The revival of interest in the work of Gottlob Frege and his ideas of sense and reference on the part of Herbert Feigl and J.J.C. Smart, along with the discrediting of phenomenalism through the influence of the later Wittgenstein and J.L. Austin, led to a more tolerant climate toward physicalistic and realist ideas. Logical behaviorism emerged as a serious contender to take the place of the Cartesian "ghost in the machine" and, although not lasting very long as a dominant position on the mind/body problem, its elimination of the whole realm of internal mental events was strongly influential in the formation and acceptance of the thesis of type identity.
The earliest forms of physicalism, growing historically out of materialism, were reductionist. But after Donald Davidson introduced the concept of supervenience to physicalism, non-reductionist physicalism became more popular.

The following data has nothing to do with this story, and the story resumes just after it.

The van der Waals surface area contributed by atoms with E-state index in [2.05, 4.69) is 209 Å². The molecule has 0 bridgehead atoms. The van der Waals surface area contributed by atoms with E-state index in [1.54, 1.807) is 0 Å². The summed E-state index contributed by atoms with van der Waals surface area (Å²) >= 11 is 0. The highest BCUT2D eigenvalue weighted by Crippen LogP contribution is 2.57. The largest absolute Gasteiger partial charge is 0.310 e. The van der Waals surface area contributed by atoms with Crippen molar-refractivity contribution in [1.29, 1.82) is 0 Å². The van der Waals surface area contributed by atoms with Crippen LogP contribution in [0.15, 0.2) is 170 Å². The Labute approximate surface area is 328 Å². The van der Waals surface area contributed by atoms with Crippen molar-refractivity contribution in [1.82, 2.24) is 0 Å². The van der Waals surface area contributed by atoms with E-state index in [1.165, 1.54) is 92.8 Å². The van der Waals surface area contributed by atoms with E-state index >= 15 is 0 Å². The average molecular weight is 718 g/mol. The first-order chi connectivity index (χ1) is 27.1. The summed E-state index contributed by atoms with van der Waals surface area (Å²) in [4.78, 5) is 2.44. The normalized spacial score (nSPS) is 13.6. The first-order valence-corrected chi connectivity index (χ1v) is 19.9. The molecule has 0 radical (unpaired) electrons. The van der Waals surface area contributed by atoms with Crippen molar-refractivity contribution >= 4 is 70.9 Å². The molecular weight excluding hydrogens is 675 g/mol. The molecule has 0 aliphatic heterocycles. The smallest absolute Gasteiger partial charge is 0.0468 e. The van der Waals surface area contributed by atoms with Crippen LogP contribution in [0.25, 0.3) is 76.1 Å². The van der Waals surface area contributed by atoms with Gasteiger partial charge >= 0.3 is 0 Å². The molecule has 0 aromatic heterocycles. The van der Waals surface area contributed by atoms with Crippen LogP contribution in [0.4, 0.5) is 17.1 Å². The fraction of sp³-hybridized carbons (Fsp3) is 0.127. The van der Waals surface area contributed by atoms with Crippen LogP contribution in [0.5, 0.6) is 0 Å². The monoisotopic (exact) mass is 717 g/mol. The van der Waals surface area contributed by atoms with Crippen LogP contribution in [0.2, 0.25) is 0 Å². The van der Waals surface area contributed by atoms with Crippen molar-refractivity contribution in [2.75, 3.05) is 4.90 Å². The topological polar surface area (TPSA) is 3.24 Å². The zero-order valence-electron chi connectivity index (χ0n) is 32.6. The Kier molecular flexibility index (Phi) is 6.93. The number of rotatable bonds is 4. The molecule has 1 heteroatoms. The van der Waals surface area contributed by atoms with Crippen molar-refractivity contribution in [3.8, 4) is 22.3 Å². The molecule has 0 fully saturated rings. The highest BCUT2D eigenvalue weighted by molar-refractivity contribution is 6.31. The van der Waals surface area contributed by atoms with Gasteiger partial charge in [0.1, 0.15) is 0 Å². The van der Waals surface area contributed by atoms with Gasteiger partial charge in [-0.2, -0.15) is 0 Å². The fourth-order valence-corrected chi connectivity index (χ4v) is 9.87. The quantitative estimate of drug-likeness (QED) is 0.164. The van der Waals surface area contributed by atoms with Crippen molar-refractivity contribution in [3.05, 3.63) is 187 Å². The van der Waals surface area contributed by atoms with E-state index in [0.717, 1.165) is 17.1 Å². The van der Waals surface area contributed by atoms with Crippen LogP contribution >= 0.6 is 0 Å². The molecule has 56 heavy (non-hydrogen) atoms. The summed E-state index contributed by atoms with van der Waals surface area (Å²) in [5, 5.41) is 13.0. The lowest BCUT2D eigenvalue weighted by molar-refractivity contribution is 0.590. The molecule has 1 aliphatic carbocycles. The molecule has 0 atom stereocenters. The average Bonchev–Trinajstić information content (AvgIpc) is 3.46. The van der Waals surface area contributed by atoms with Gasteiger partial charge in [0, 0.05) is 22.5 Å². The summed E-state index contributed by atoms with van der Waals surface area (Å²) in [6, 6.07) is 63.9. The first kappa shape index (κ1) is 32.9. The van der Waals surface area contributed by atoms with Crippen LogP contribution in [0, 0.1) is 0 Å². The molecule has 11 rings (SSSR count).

Non-reductive physicalism is the idea that while mental states are caused by physical states they are not reducible to physical properties (i.e. of a different ontological class).
Nonreductive physicalism has been especially popular among philosophers of biology and some biologists, who argue that all biological facts are fixed by physical facts but that biological properties and regularities supervene on so many multiple realizations of macromolecular arrangements that the biological is not reducible to the physical. Prominent exponents of this view are Philip Kitcher and Elliott Sober. Alexander Rosenberg introduced Davidson's notion to the debate in 1978 but thereafter argued against nonreductive physicalism in ways similar to Jaegwon Kim's. There are several varieties of non-reductive physicalism; some of which are opposed to each other.
Supervenience physicalism (proposed by Donald Davidson) is a non-reductive physicalism, as mental events supervene (i.e., physical properties are mapped to mental properties) on physical events rather than mental events reducing to physical events. For example if we accept supervenience physicalism, the pain someone would feel if electrocuted would supervene on the firing of their c-fibres. Whereas if we accept reductive physicalism, the pain would be those c-fibres firing.